We are a commune of inquiring, skeptical, politically centrist, capitalist, anglophile, traditionalist New England Yankee humans, humanoids, and animals with many interests beyond and above politics. Each of us has had a high-school education (or GED), but all had ADD so didn't pay attention very well, especially the dogs. Each one of us does "try my best to be just like I am," and none of us enjoys working for others, including for Maggie, from whom we receive neither a nickel nor a dime. Freedom from nags, cranks, government, do-gooders, control-freaks and idiots is all that we ask for.
Gee, I still like those foods. And coffee jello with Miracle Whip. Good stuff. For the few Americans who still cook dinner at home (a rapidly-shrinking number partly because of the rise of women with day jobs), what they are fixing is more international and more sophisticated than 30 or 40 years ago.
As she notes, over the past 50 years food in the US has taken up a diminishing proportion of the family budget. Thus the boom in prepared food, fast food take-out, and restaurants in general. McArdle: The Economics Behind Grandma's Tuna Casseroles:
We were the sort of people who did our grocery shopping like a trade caravan moving from oasis to oasis. You started, perhaps, at Fairway Market in the 70s, for produce, and then you moved methodically up Broadway from point to point: Bruno’s for fresh pasta, Citarella for meat, Zabar’s for cheese and deli sundries, H&H for bagels, the Korean vegetable market on the corner for staples you might have forgotten to grab at some earlier stop. Then you cooked. Unless it was her busy season (my mother sold real estate when she was not simmering blanquette de veau), we had a fresh cooked meal from scratch every night.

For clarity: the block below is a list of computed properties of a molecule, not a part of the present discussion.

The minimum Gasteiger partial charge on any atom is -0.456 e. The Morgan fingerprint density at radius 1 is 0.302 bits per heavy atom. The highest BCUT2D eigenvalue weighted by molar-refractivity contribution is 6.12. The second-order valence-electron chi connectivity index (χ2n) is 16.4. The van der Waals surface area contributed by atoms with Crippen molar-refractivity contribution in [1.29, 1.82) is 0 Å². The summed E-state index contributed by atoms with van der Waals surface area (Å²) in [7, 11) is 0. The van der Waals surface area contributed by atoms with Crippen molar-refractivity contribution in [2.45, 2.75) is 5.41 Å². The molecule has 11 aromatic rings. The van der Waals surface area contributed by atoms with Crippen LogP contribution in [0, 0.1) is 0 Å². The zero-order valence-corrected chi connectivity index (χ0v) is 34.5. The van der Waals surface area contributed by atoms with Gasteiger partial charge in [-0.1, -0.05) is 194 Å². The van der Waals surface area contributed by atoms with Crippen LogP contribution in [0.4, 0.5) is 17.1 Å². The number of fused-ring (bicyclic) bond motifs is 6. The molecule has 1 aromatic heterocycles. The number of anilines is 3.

If this sounds unbearably precious, it wasn’t, because the great blessing of my life is that my mother did not let me become a food snob.
Thoroughly enjoyed the linked article when I saw it the other day but it is impossible for me to eat chipped beef... errrr... Sh*t On A Shingle. I was once a charter member of a small group of US Servicemen who attained long term unauthorized access to our mess hall. Each night they put the "chipped beef" out on a large countertop to thaw for next morning. When we made out night time "inspections" with the aid of a small flashlight, we would witness the cockroaches, a full-fledged division or more strong, working away to further chip the beef.
Didn't like it before that, wouldn't ever eat it after.
No, thank you. Creamed Chipped Beef with mashed potatoes was one of the staples on my elementary school lunch menu. I hated it then- my vote for the worst school lunch evah. I haven't tried it since. Nor has it ever been on the menu when I was a guest at someone's house.
My mother made a chicken and rice dish with a can of cream of mushroom soup, augmented w white wine, which was one of her Sunday dinner for guests standards. Simple, but delicious.